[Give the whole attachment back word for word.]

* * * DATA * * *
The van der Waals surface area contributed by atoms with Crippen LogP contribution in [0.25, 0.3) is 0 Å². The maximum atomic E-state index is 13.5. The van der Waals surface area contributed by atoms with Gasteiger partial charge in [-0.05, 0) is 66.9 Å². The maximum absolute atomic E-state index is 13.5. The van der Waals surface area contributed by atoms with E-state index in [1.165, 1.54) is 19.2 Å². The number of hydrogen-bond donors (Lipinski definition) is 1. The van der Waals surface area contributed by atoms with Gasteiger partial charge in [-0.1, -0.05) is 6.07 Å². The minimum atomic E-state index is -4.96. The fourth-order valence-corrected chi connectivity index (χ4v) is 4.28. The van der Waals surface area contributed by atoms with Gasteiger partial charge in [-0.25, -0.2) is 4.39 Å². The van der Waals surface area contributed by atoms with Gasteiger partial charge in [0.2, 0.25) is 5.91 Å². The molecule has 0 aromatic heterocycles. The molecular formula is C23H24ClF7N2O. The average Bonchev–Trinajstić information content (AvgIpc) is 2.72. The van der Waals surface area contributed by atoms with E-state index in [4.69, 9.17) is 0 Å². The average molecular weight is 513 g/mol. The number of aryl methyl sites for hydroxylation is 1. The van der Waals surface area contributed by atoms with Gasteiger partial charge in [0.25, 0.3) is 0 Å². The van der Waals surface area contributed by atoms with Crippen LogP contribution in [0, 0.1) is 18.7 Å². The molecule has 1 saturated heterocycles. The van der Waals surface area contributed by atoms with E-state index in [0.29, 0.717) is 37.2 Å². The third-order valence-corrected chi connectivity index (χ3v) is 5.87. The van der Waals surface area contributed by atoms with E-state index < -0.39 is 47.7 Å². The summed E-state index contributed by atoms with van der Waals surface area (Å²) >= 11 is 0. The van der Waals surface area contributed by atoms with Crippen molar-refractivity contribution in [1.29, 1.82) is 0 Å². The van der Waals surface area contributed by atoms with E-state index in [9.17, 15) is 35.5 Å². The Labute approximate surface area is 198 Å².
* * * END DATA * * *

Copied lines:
The van der Waals surface area contributed by atoms with Crippen LogP contribution in [0.25, 0.3) is 0 Å². The maximum atomic E-state index is 13.5. The van der Waals surface area contributed by atoms with Gasteiger partial charge in [-0.05, 0) is 66.9 Å². The maximum absolute atomic E-state index is 13.5. The van der Waals surface area contributed by atoms with E-state index in [1.165, 1.54) is 19.2 Å². The number of hydrogen-bond donors (Lipinski definition) is 1. The van der Waals surface area contributed by atoms with Gasteiger partial charge in [-0.1, -0.05) is 6.07 Å². The minimum atomic E-state index is -4.96. The fourth-order valence-corrected chi connectivity index (χ4v) is 4.28. The van der Waals surface area contributed by atoms with Gasteiger partial charge in [-0.25, -0.2) is 4.39 Å². The van der Waals surface area contributed by atoms with Gasteiger partial charge in [0.2, 0.25) is 5.91 Å². The molecule has 0 aromatic heterocycles. The molecular formula is C23H24ClF7N2O. The average Bonchev–Trinajstić information content (AvgIpc) is 2.72. The van der Waals surface area contributed by atoms with E-state index in [4.69, 9.17) is 0 Å². The average molecular weight is 513 g/mol. The number of aryl methyl sites for hydroxylation is 1. The van der Waals surface area contributed by atoms with Gasteiger partial charge in [0.25, 0.3) is 0 Å². The van der Waals surface area contributed by atoms with Crippen LogP contribution in [0, 0.1) is 18.7 Å². The molecule has 1 saturated heterocycles. The van der Waals surface area contributed by atoms with E-state index in [0.29, 0.717) is 37.2 Å². The third-order valence-corrected chi connectivity index (χ3v) is 5.87. The van der Waals surface area contributed by atoms with E-state index < -0.39 is 47.7 Å². The summed E-state index contributed by atoms with van der Waals surface area (Å²) >= 11 is 0. The van der Waals surface area contributed by atoms with Crippen molar-refractivity contribution in [1.29, 1.82) is 0 Å². The van der Waals surface area contributed by atoms with E-state index in [9.17, 15) is 35.5 Å². The Labute approximate surface area is 198 Å².